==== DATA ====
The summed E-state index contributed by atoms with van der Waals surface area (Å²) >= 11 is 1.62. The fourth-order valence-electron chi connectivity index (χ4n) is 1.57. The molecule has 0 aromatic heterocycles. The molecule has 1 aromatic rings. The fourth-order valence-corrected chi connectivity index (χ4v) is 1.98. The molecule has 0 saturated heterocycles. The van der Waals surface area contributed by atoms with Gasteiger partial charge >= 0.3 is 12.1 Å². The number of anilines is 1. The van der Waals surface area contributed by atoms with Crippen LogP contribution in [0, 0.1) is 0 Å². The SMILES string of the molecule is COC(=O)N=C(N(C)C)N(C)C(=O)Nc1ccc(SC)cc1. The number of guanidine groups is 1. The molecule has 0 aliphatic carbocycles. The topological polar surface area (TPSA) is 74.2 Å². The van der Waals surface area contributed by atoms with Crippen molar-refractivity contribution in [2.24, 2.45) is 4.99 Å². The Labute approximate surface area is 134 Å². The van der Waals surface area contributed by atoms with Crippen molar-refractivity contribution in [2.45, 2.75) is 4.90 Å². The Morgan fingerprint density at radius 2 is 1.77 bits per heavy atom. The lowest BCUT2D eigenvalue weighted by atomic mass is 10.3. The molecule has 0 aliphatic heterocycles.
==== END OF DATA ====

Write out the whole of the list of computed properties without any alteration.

The summed E-state index contributed by atoms with van der Waals surface area (Å²) >= 11 is 1.62. The fourth-order valence-electron chi connectivity index (χ4n) is 1.57. The molecule has 0 aromatic heterocycles. The molecule has 1 aromatic rings. The fourth-order valence-corrected chi connectivity index (χ4v) is 1.98. The molecule has 0 saturated heterocycles. The van der Waals surface area contributed by atoms with Gasteiger partial charge >= 0.3 is 12.1 Å². The number of anilines is 1. The van der Waals surface area contributed by atoms with Crippen LogP contribution in [0, 0.1) is 0 Å². The SMILES string of the molecule is COC(=O)N=C(N(C)C)N(C)C(=O)Nc1ccc(SC)cc1. The number of guanidine groups is 1. The molecule has 0 aliphatic carbocycles. The topological polar surface area (TPSA) is 74.2 Å². The van der Waals surface area contributed by atoms with Crippen molar-refractivity contribution in [2.24, 2.45) is 4.99 Å². The Labute approximate surface area is 134 Å². The van der Waals surface area contributed by atoms with Crippen molar-refractivity contribution in [2.45, 2.75) is 4.90 Å². The Morgan fingerprint density at radius 2 is 1.77 bits per heavy atom. The lowest BCUT2D eigenvalue weighted by atomic mass is 10.3. The molecule has 0 aliphatic heterocycles.